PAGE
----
PHOENIX -- Earth Day was officially Sunday, but for the D-backs, their concern for environmental sustainability is a year-round priority.On Sunday, the organization harvested the D-backs Greens Urban Garden, presented by UnitedHealthCare, which is a vertical garden visible to both fans and commuters on the exterior of the ballpark.In collaboration
PHOENIX -- Earth Day was officially Sunday, but for the D-backs, their concern for environmental sustainability is a year-round priority.
On Sunday, the organization harvested the D-backs Greens Urban Garden, presented by UnitedHealthCare, which is a vertical garden visible to both fans and commuters on the exterior of the ballpark.
In collaboration with Flower Street Urban Gardens, the D-backs added D-backs Greens at the end of last year. It became the first vertical garden in Major League Baseball.
When they harvest the plants in the garden, the D-backs and UnitedHealthcare work with local schools to involve children in the process to help teach kids about how they can grow their own fruits and vegetables at home.
The vegetables and herbs harvested on Sunday will be donated to Kitchen on the Street. In addition, Flower Street Urban Gardens will provide a free garden to one school and one business.
Over the years the D-backs have incorporated the following changes to positively affect environmental change:
• This past March, partnered with Arizona State University's School of Sustainability and MLB to test zero waste strategies with the overarching goals of reducing landfill impact, increasing operational efficiencies and improving the fan experience at Salt River Fields and other Cactus League venues.
• In partnership with Waste Management, the D-backs added 200 new recycling/waste receptacles throughout the ballpark prior to the 2017 season, contributing to a 170 percent increase in recycling tons and a 22 percent decrease in waste tonnage sent to landfill.
• In 2017, 50 high-speed, energy-efficient hand dryers were installed in concourse restrooms, which removed more than 350 miles of paper towels from the waste stream.
• In 2017, the D-backs established a new compost collection program and diverted 50 tons of organic materials from the waste stream.
• The D-backs installed low-flow flush valves in 425 toilets and 260 urinals, which reduced water usage by 50% in these areas during the 2017 season.
• In 2017, the D-backs and Levy Restaurants donated more than nine tons of stadium food from Chase Field to Church on the Street. The donated food equals more than 16,000 meals that help people in the Phoenix community.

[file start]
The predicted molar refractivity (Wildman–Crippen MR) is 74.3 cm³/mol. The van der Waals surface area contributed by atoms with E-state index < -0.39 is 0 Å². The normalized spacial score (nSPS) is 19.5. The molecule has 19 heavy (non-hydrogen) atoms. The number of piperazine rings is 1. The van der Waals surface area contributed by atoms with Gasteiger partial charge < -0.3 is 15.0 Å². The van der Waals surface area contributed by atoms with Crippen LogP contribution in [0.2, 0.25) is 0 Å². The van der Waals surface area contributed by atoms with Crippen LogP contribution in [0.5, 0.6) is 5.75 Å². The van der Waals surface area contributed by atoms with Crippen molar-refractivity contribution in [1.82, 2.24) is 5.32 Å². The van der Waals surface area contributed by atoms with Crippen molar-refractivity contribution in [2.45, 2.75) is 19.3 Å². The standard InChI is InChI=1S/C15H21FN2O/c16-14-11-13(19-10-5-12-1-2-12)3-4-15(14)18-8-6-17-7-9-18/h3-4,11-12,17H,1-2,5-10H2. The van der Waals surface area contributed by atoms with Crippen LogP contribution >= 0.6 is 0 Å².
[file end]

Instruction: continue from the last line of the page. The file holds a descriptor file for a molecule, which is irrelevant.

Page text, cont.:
• Replaced fluorescent lighting along the ballpark concourses with energy-efficient LED lighting that reduced the main concourse lighting power consumption by 60 percent in these areas.
• Contributing members of the Green Sports Alliance, a coalition of professional sports teams and sporting venues committed to promoting "greening initiatives" in sports.
• The APS Solar Pavilion, which covers 17,280 square feet above the Chase Field plaza near the ballpark's western entrances and ticket office, provides extra shade over the ballpark's heaviest used entrances and generates 100,000 kWh of solar energy; enough electricity to power the lights at Chase Field for 11 home games.
• APS Electric vehicle chargers located outside Chase Field for fans to charge their car and learn more about alternative energy-powered cars.
• Media guides are available electronically; D-backs Insider magazine is printed with soy ink on recycled paper; most marketing collateral printed on FSC certified products.
• Renovation of Game Seven Grill on the Gila River Casinos Plaza included high-efficiency LED lighting and conversion of building to Building Management System to efficiently control energy use.
• D-backs gameday event and concessions staff shirts are each made from RPET fabric (each shirt created from 16 recycled plastic bottles).
• Grease is recycled into biodiesel fuel and vendors distribute bio-based and compostable food service items.
• All paper products used at Chase Field are comprised of recycled material.
• D-backs' Spring Training complex, Salt River Fields at Talking Stick, was the first LEED Gold-certified sports venue of its kind in the United States.
Steve Gilbert has covered the D-backs for MLB.com since 2001. Follow him on Twitter @SteveGilbertMLB.